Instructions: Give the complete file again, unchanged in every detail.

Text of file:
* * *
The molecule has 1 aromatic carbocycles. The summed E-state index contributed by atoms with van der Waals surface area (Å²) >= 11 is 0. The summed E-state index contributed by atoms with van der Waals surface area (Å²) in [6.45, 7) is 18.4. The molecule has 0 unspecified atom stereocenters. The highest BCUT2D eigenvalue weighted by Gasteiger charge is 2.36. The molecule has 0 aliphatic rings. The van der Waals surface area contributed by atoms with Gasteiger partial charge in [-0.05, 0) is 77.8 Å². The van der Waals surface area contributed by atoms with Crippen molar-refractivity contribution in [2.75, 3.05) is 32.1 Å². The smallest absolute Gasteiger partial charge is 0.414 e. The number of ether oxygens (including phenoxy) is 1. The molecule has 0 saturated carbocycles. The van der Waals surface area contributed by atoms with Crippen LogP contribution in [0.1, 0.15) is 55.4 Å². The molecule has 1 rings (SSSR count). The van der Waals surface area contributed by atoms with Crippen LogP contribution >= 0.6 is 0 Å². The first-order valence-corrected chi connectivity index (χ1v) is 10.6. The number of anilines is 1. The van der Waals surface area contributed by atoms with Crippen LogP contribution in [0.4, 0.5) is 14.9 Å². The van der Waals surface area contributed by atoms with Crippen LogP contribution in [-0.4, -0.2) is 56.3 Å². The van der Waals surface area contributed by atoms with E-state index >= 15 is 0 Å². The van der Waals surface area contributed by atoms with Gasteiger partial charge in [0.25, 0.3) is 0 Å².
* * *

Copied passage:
The molecule has 1 aromatic carbocycles. The summed E-state index contributed by atoms with van der Waals surface area (Å²) >= 11 is 0. The summed E-state index contributed by atoms with van der Waals surface area (Å²) in [6.45, 7) is 18.4. The molecule has 0 unspecified atom stereocenters. The highest BCUT2D eigenvalue weighted by Gasteiger charge is 2.36. The molecule has 0 aliphatic rings. The van der Waals surface area contributed by atoms with Gasteiger partial charge in [-0.05, 0) is 77.8 Å². The van der Waals surface area contributed by atoms with Crippen molar-refractivity contribution in [2.75, 3.05) is 32.1 Å². The smallest absolute Gasteiger partial charge is 0.414 e. The number of ether oxygens (including phenoxy) is 1. The molecule has 0 saturated carbocycles. The van der Waals surface area contributed by atoms with Crippen LogP contribution in [0.1, 0.15) is 55.4 Å². The molecule has 1 rings (SSSR count). The van der Waals surface area contributed by atoms with Crippen LogP contribution >= 0.6 is 0 Å². The first-order valence-corrected chi connectivity index (χ1v) is 10.6. The number of anilines is 1. The van der Waals surface area contributed by atoms with Crippen LogP contribution in [0.4, 0.5) is 14.9 Å². The van der Waals surface area contributed by atoms with Crippen LogP contribution in [-0.4, -0.2) is 56.3 Å². The van der Waals surface area contributed by atoms with E-state index >= 15 is 0 Å². The van der Waals surface area contributed by atoms with Gasteiger partial charge in [0.25, 0.3) is 0 Å².